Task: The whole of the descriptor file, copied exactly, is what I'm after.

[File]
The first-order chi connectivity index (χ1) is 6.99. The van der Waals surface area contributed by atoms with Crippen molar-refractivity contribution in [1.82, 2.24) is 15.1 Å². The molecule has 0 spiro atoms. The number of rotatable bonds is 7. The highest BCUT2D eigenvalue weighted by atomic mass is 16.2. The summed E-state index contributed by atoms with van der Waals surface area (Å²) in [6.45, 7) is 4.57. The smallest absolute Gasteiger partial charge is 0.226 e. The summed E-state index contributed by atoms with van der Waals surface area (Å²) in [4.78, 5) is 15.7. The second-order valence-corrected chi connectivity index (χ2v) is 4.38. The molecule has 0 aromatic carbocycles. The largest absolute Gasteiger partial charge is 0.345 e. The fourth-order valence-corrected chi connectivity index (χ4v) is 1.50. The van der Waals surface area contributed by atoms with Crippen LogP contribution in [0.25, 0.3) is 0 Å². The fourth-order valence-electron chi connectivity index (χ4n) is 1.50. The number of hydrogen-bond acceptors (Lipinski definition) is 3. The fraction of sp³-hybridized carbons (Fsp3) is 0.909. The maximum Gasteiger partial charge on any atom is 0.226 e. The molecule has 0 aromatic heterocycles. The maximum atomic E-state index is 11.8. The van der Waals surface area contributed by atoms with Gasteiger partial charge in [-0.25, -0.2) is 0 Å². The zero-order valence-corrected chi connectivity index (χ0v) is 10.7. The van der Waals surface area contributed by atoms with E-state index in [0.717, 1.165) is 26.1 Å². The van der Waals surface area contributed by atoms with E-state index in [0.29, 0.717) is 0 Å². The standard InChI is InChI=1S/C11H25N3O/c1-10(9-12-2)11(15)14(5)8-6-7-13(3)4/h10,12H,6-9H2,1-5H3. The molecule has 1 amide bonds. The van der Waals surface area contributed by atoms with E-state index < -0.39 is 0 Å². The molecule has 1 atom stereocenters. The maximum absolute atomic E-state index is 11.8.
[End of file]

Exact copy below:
The first-order chi connectivity index (χ1) is 6.99. The van der Waals surface area contributed by atoms with Crippen molar-refractivity contribution in [1.82, 2.24) is 15.1 Å². The molecule has 0 spiro atoms. The number of rotatable bonds is 7. The highest BCUT2D eigenvalue weighted by atomic mass is 16.2. The summed E-state index contributed by atoms with van der Waals surface area (Å²) in [6.45, 7) is 4.57. The smallest absolute Gasteiger partial charge is 0.226 e. The summed E-state index contributed by atoms with van der Waals surface area (Å²) in [4.78, 5) is 15.7. The second-order valence-corrected chi connectivity index (χ2v) is 4.38. The molecule has 0 aromatic carbocycles. The largest absolute Gasteiger partial charge is 0.345 e. The fourth-order valence-corrected chi connectivity index (χ4v) is 1.50. The van der Waals surface area contributed by atoms with Crippen LogP contribution in [0.25, 0.3) is 0 Å². The fourth-order valence-electron chi connectivity index (χ4n) is 1.50. The number of hydrogen-bond acceptors (Lipinski definition) is 3. The fraction of sp³-hybridized carbons (Fsp3) is 0.909. The maximum Gasteiger partial charge on any atom is 0.226 e. The molecule has 0 aromatic heterocycles. The maximum atomic E-state index is 11.8. The van der Waals surface area contributed by atoms with Gasteiger partial charge in [-0.25, -0.2) is 0 Å². The zero-order valence-corrected chi connectivity index (χ0v) is 10.7. The van der Waals surface area contributed by atoms with E-state index in [0.717, 1.165) is 26.1 Å². The van der Waals surface area contributed by atoms with E-state index in [0.29, 0.717) is 0 Å². The standard InChI is InChI=1S/C11H25N3O/c1-10(9-12-2)11(15)14(5)8-6-7-13(3)4/h10,12H,6-9H2,1-5H3. The molecule has 1 amide bonds. The van der Waals surface area contributed by atoms with E-state index < -0.39 is 0 Å². The molecule has 1 atom stereocenters. The maximum absolute atomic E-state index is 11.8.